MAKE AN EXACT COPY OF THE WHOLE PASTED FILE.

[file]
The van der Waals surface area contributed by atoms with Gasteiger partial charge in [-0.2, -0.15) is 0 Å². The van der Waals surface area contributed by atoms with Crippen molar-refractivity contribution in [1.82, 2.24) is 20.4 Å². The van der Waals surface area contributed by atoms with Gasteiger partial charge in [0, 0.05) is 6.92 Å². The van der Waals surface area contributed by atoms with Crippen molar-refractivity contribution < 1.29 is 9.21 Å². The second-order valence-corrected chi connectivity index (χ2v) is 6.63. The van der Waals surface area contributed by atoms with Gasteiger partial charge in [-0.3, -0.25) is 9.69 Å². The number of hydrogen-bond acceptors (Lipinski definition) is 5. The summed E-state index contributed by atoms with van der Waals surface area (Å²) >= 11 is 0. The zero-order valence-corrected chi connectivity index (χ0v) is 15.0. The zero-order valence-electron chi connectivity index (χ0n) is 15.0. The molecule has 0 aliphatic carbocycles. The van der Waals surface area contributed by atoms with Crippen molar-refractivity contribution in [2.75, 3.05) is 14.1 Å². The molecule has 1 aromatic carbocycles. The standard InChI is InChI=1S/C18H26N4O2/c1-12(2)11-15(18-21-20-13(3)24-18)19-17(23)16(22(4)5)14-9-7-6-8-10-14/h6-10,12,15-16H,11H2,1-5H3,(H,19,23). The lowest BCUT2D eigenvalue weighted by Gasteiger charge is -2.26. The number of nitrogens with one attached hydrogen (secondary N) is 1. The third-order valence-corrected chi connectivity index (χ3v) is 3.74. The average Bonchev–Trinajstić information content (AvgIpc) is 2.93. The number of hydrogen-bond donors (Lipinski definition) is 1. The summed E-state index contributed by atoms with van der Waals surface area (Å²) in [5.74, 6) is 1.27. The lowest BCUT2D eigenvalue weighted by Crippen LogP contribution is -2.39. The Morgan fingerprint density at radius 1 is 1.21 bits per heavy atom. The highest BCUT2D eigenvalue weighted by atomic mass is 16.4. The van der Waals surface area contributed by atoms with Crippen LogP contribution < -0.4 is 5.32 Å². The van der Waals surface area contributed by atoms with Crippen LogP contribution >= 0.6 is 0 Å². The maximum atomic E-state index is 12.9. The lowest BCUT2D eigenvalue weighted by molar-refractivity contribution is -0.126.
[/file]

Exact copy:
The van der Waals surface area contributed by atoms with Gasteiger partial charge in [-0.2, -0.15) is 0 Å². The van der Waals surface area contributed by atoms with Crippen molar-refractivity contribution in [1.82, 2.24) is 20.4 Å². The van der Waals surface area contributed by atoms with Gasteiger partial charge in [0, 0.05) is 6.92 Å². The van der Waals surface area contributed by atoms with Crippen molar-refractivity contribution < 1.29 is 9.21 Å². The second-order valence-corrected chi connectivity index (χ2v) is 6.63. The van der Waals surface area contributed by atoms with Gasteiger partial charge in [-0.3, -0.25) is 9.69 Å². The number of hydrogen-bond acceptors (Lipinski definition) is 5. The summed E-state index contributed by atoms with van der Waals surface area (Å²) >= 11 is 0. The zero-order valence-corrected chi connectivity index (χ0v) is 15.0. The zero-order valence-electron chi connectivity index (χ0n) is 15.0. The molecule has 0 aliphatic carbocycles. The van der Waals surface area contributed by atoms with Crippen molar-refractivity contribution in [2.75, 3.05) is 14.1 Å². The molecule has 1 aromatic carbocycles. The standard InChI is InChI=1S/C18H26N4O2/c1-12(2)11-15(18-21-20-13(3)24-18)19-17(23)16(22(4)5)14-9-7-6-8-10-14/h6-10,12,15-16H,11H2,1-5H3,(H,19,23). The lowest BCUT2D eigenvalue weighted by Gasteiger charge is -2.26. The number of nitrogens with one attached hydrogen (secondary N) is 1. The third-order valence-corrected chi connectivity index (χ3v) is 3.74. The average Bonchev–Trinajstić information content (AvgIpc) is 2.93. The number of hydrogen-bond donors (Lipinski definition) is 1. The summed E-state index contributed by atoms with van der Waals surface area (Å²) in [5.74, 6) is 1.27. The lowest BCUT2D eigenvalue weighted by Crippen LogP contribution is -2.39. The Morgan fingerprint density at radius 1 is 1.21 bits per heavy atom. The highest BCUT2D eigenvalue weighted by atomic mass is 16.4. The van der Waals surface area contributed by atoms with Crippen LogP contribution < -0.4 is 5.32 Å². The van der Waals surface area contributed by atoms with Crippen LogP contribution >= 0.6 is 0 Å². The maximum atomic E-state index is 12.9. The lowest BCUT2D eigenvalue weighted by molar-refractivity contribution is -0.126.